Solved

Writing to system32 folder

Posted on 2010-08-28
6
2,449 Views
Last Modified: 2012-05-10
I am working with an application that is installed as a DLL on the system (stealth program for parents to install where a teenager can't go looking for it, etc.). Therefore I need to store a few files in an accessible location that is out of sight. System32 seems the most logical place for these few files.

The problem is in my C# application running on Windows 7 x64 even with UAC rights passed to the application (run as Admin) a file or folder is never created. I don't get an exception at all either, which is very odd to me. It is as though the file creation is ignored.

How can I write a file to system32 in C#?
System.IO.Directory.CreateDirectory(Environment.GetFolderPath(Environment.SpecialFolder.System) + @"\tcIq");
            FileStream fout = new FileStream(Environment.GetFolderPath(Environment.SpecialFolder.System) + @"\tcIq\test.reg", 
                                            FileMode.OpenOrCreate, FileAccess.Write);
            fout.WriteByte(0);
            fout.Close();

Open in new window

0
Comment
Question by:mwdman
  • 3
  • 2
6 Comments
 
LVL 16

Accepted Solution

by:
Vikram Singh Saini earned 500 total points
ID: 33551229
Hi,

Please check code. I tried with WriteByte(0); but it didn't work. I don't know why.


Regards,
VSS

using System;
using System.Collections.Generic;
using System.ComponentModel;
using System.Data;
using System.Drawing;
using System.Text;
using System.Windows.Forms;
using System.IO;

namespace ee_Write_to_System32
{
    public partial class Form1 : Form
    {
        string filePath = System.Environment.GetFolderPath(Environment.SpecialFolder.System) + @"\Test\testreport.reg";
        public Form1()
        {
            InitializeComponent();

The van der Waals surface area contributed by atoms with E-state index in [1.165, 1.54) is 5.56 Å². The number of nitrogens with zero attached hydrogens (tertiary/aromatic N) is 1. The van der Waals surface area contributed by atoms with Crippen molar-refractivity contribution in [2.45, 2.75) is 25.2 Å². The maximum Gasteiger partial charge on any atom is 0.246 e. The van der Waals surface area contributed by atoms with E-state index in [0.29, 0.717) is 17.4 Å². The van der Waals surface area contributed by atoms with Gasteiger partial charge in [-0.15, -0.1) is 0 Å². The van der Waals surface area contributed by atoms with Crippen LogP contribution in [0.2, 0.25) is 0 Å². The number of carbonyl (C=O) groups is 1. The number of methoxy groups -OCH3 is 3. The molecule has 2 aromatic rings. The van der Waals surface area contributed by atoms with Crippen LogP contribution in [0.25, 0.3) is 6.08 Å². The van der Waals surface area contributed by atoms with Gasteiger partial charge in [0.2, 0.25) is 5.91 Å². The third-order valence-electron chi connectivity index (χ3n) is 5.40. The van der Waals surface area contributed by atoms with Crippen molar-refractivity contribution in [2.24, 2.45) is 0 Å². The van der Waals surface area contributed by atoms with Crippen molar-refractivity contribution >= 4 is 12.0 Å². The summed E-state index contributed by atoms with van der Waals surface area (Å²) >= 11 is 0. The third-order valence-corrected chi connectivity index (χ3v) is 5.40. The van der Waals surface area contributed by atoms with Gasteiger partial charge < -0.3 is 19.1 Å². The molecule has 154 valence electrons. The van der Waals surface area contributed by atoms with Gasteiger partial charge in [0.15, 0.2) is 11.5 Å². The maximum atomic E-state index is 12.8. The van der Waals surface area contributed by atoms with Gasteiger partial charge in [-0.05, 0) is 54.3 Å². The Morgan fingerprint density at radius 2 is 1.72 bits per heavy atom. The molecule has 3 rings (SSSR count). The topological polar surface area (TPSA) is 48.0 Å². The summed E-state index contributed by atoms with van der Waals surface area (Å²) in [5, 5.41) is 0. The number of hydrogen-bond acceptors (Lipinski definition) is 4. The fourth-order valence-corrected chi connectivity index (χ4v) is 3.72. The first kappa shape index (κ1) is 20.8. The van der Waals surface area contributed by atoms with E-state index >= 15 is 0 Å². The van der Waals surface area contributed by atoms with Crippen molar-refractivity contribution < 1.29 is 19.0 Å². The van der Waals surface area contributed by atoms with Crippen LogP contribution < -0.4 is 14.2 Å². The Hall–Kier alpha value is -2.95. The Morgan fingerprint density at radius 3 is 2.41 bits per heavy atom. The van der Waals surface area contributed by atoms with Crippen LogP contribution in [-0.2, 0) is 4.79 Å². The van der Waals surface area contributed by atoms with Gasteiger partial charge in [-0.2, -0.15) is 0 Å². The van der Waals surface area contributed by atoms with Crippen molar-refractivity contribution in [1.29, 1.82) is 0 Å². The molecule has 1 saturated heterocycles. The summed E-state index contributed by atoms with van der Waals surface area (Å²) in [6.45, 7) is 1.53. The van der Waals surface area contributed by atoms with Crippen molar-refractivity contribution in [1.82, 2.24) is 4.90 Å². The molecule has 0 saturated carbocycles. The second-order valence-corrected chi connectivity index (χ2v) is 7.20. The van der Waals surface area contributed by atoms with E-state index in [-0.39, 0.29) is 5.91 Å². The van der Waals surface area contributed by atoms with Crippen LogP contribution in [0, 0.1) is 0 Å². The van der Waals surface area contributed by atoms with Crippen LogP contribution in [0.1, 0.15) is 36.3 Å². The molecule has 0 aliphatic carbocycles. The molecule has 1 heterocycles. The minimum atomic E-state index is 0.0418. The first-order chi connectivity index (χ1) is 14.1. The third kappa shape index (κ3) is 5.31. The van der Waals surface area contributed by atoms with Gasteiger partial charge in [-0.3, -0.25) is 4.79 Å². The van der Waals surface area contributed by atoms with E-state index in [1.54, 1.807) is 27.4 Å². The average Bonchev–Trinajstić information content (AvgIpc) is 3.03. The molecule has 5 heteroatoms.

}

        private void button1_Click(object sender, EventArgs e)
        {
            string folderPath = Environment.GetFolderPath(Environment.SpecialFolder.System) + @"\Test";
            Directory.CreateDirectory(folderPath);
            
            FileStream fs = new FileStream(filePath, FileMode.Append, FileAccess.Write, FileShare.ReadWrite);

            StreamWriter sw = new StreamWriter(fs, Encoding.UTF8);
            sw.WriteLine(textBox1.Text);

            if (File.Exists(filePath))
            {
                MessageBox.Show("Wow! File created");
            }

            sw.Close();
            fs.Close();
        }

        private void button2_Click(object sender, EventArgs e)
        {
            if (File.Exists(filePath))
            {
                StreamReader sr= File.OpenText(filePath);

                while (sr.Peek()!=-1)
                {
                    textBox2.Text = sr.ReadLine();
                }

                sr.Close();
            }
        }
    }
}

Open in new window

0
 
LVL 93

Expert Comment

by:John Hurst
ID: 33551254
Are you sure the UAC rights are correct. You need to be a member of the administrators group and have elevated UAC rights to write to the system32 folder (at least to the folders in there that I access and make changes to).